Last updated  August 17, 2012
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Energy Quiz

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This is me back in the late 70's with my all electric "CityCar." It had a range of about 40 miles and a top speed of 40 mph. I use to drive it back and forth to the college where I taught. There was no where to plug in the car at the apartments where I lived, so I had to plug it in at the college.

I had a few people ask why couldn't I install a wind generator on the top, so that as I drove, the wind could charge the battery. They said the car could just keep on going.

When cruising at 30 mph, the car consumed about 3,000 watts. There are some wind generators that can produce 3,000 watts in 30 mph wind. So let's say this wind generator was attached to the roof and after the car got up to 30 mph, the wind generator would produce 3,000 watts of electricity, the same wattage that the car needs to run at 30 mph. So it seems that the car should just keep on running. This doesn't happen. (#1) Why? (hint: aerodynamics)

#2: Electric cars are now available.  On the right is the all-electric Nissan Leaf that I bought in June 2011.  It's a fun car to drive and very efficient with energy.   Visit and report the Pros and Cons. 



Scientific Skepticism Needed: As petroleum reserves go down and the price of gasoline goes up, there's going to be even more products on the market claiming to improve gas mileage. The cornerstone of chemistry and science is to test these claims. The magazine, Popular Mechanics, tested seven of the current products and their claims. There's also an article from The New York Times that talks about these bogus products. I've taken excerpts from these two online articles and placed them on the same Web page. Take a look at these articles on the link below and then answer the remaining questions.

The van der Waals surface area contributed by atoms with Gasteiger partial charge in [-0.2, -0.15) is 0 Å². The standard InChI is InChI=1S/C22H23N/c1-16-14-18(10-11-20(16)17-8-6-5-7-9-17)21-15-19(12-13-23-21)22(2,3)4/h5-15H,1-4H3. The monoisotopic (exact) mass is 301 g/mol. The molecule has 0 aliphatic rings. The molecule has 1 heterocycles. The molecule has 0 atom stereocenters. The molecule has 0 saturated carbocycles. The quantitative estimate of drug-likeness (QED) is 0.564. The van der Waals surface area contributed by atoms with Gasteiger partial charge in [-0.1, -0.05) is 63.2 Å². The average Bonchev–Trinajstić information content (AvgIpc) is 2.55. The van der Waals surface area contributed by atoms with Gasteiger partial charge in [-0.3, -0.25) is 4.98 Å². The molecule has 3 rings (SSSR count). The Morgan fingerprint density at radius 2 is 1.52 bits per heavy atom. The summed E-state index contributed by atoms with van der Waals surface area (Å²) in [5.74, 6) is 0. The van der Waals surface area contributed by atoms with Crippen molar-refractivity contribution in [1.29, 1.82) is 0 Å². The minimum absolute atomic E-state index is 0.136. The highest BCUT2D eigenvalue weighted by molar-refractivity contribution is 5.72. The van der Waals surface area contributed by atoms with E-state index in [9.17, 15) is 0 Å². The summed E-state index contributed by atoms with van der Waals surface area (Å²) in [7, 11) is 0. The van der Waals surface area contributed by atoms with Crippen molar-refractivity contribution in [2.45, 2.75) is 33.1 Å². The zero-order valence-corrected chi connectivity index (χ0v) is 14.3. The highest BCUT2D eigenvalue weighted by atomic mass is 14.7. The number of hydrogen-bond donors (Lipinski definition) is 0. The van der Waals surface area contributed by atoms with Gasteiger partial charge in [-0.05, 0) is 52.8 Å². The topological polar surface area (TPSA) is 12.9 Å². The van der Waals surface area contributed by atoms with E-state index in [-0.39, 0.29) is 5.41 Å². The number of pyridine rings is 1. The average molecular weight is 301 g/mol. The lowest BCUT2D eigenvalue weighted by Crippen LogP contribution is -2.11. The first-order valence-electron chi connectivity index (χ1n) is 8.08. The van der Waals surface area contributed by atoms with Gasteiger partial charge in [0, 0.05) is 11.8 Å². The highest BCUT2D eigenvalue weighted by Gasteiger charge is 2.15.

Popular Mechanics Excerpt

(#3)What do they claim magnets do to the gasoline?
(#4) What's the problem with that claim?
(#5) How much reduction to horsepower did these vortex generators cause?

New York Times article excerpt
(#6) The Federal Trade Commission has tested more than 100 products that claim they improve gas mileage and horsepower. What was the overall result?
(#7) The Environmental Protection Agency (EPA) makes sure the chemicals in gas additives do not produce an additional harmful emissions. If they do not produce additional harmful emissions, then the manufacturer gets a Registration Letter letting them know that their product passed. The letter doesn't mean the product works or is endorsed by the EPA. Not producing harmful emissions does not mean the product isn't harmful to the engine. It just means it's not harmful to the environment. Yet, what does the manufacturer put on their label?
(#8) Only 1% of gasoline is wasted in an automobile, yet companies make claims of 10% to 300% improvement in mileage. Those kind of improvements are impossible. However, people want to believe it is possible. So the success of these products is based not on the products performance but on the psychology of people. How would you sum up what the article says about people?

#9: In the picture at the right, the heart, the middle sphere, and the metal globe all produce electrical sparks.The left two produce sparks in enclosed glass so that's not problem. The right one however, produces sparks in the open. (Yes, it smarts a little if you touch it). The device is called a Van de Graff generator. I've had this one for over 25 years. I remember playing with it and after awhile feeling dizzy and nauseated. The reason was these sparks causes oxygen in the air to combine with itself to form what molecule?

#10: A hair dryer requires a lot of power (watts).
10a) How many of these 200 watt solar panels would be required to run this 1000 watt hair dryer.
10b) How much would those panels cost?
10c) How many of these 13 watt compact fluorescent bulbs could be run with the same power needed to run a hair dryer?

solar energy panels, hair dryer, and fluorescent bulb
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